Tuesday, July 24, 2012

New Irvington Tunnel Project Open House

Please Join Us for Coffee at the New Irvington Tunnel Project Open House

Thursday July 26, 2012
4:00 PM to 6:00 PM
Mission Coffee
151 Washington Blvd
Fremont, CA

Please stop by and check in on the progress of the new tunnel.  Our project team is available to answer your questions and listen to your comments.

Project Update
Over 10,000  feet (out of 18,660) has been tunneled to date.  In June, miners excavating the new tunnel from the Irvington Portal in Fremont met miners tunneling west from the Vargas Shaft.  This hole-through marked the completion of the Irvington-Vargas tunnel segment.  

In early August, workers will install a 102-inch diameter steel pipe at the Irvington Portal that will eventually carry drinking water from the Hetch Hetchy system to 2.6 million Bay Area customers.  The pipe, manufactured in California, is installed in 50-foot sections and welded together inside of the tunnel.   Pipeline installation is expected to take three months.

We look forward to seeing you at the open house!

Please call 866-973-1476 or email fzamora@sfwater.org for more information. You can also visit www.sfwater.org/nit or www.sfwater.org/sunolvalley for project updates.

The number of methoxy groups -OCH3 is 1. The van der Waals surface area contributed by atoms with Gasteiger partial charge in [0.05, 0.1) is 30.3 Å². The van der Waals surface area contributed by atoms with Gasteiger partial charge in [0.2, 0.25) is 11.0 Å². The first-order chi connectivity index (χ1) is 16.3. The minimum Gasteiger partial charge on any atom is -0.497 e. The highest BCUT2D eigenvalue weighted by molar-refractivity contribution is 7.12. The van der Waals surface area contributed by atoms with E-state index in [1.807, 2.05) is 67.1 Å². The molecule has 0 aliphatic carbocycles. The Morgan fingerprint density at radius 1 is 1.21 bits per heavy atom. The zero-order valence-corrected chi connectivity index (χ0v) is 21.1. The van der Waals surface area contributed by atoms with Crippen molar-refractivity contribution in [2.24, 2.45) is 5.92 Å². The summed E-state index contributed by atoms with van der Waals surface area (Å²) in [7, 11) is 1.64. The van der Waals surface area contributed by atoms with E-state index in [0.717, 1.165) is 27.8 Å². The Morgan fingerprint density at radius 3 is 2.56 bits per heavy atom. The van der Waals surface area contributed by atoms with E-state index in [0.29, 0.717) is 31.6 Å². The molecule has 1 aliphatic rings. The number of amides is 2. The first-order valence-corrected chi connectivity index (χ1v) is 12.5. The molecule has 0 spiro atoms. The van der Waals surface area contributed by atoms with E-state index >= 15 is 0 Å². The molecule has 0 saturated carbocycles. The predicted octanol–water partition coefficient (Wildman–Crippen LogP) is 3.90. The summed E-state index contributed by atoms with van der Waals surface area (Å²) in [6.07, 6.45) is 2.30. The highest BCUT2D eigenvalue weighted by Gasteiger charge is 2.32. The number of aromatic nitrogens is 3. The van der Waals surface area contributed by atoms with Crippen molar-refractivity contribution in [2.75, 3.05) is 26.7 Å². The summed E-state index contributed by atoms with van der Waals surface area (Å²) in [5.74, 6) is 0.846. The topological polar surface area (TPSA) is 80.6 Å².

Wednesday, July 18, 2012


From an Engineer’s Perspective

Annie Li gives us an exclusive, inside look at an engineer’s life at the SFPUC! As a senior civil engineer, Annie worked on the Alameda Siphon No. 4 Project in the Sunol Valley. The project entailed seismically-upgrading the pipeline, which extends approximately 3,000 feet from the Alameda East Portal across both the Calaveras Fault and Alameda Creek to the Alameda West Portal. Check out the video here to learn more about the project, some of SFPUC’s facilities and the road to becoming an engineer. 

Friday, July 13, 2012

Calaveras Dam Replacement Project Team Reaches Milestone

The Calaveras Dam Replacement Team has been working hard since early April, scraping away at existing earthen materials to excavate for the dam foundation.  This week, the team has reached 1 million cubic yards of materials excavated, which would cover an entire football field 60 stories high.  A total of 7 million cubic yards of excavation is required for the entire project.  Approximately 3.5 million cubic yards will go into the construction of the new dam.

Our team has been operating scrapers daily, excavating approximately 20,000 cubic yards per day.  The scrapers operate with hydraulics using a blade which then scrapes materials into a drop can, carrying an average of 28 cubic yards per trip.  These materials are then moved to disposal areas within the project site. 

The Calaveras Dam Replacement Project Team Celebrates the first
Million Cubic Yards of Earth Moved on July 13th

Construction Manager Jordan Sukut representing the general contractor Dragados USA/Flatiron/Sukut Construction congratulates the field team on the milestone

For more project info, contact us at our 24 hour answer line at (866) 973-1476 or email mle@sfwater.org

Keeping Thirst at Bay